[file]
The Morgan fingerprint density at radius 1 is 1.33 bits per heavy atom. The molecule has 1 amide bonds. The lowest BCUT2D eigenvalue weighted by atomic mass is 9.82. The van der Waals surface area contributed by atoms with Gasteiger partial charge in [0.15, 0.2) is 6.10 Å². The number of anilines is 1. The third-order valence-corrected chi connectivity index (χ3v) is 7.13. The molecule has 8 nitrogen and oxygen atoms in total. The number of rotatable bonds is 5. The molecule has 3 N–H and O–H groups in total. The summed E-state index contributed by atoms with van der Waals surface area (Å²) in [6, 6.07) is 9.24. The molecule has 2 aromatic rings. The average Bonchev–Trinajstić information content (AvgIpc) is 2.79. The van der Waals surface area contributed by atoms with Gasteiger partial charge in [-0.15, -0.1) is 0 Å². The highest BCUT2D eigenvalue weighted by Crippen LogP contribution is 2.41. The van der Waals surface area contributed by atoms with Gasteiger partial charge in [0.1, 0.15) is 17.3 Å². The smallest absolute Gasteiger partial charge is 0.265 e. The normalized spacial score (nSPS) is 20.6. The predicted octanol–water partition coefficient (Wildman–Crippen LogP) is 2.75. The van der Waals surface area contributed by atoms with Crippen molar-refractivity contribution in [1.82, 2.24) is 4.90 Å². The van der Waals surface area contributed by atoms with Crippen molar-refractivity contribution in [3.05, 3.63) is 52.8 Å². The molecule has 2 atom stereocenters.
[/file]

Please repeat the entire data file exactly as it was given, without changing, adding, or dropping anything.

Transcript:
The Morgan fingerprint density at radius 1 is 1.33 bits per heavy atom. The molecule has 1 amide bonds. The lowest BCUT2D eigenvalue weighted by atomic mass is 9.82. The van der Waals surface area contributed by atoms with Gasteiger partial charge in [0.15, 0.2) is 6.10 Å². The number of anilines is 1. The third-order valence-corrected chi connectivity index (χ3v) is 7.13. The molecule has 8 nitrogen and oxygen atoms in total. The number of rotatable bonds is 5. The molecule has 3 N–H and O–H groups in total. The summed E-state index contributed by atoms with van der Waals surface area (Å²) in [6, 6.07) is 9.24. The molecule has 2 aromatic rings. The average Bonchev–Trinajstić information content (AvgIpc) is 2.79. The van der Waals surface area contributed by atoms with Gasteiger partial charge in [-0.15, -0.1) is 0 Å². The highest BCUT2D eigenvalue weighted by Crippen LogP contribution is 2.41. The van der Waals surface area contributed by atoms with Gasteiger partial charge in [0.1, 0.15) is 17.3 Å². The smallest absolute Gasteiger partial charge is 0.265 e. The normalized spacial score (nSPS) is 20.6. The predicted octanol–water partition coefficient (Wildman–Crippen LogP) is 2.75. The van der Waals surface area contributed by atoms with Crippen molar-refractivity contribution in [1.82, 2.24) is 4.90 Å². The van der Waals surface area contributed by atoms with Crippen molar-refractivity contribution in [3.05, 3.63) is 52.8 Å². The molecule has 2 atom stereocenters.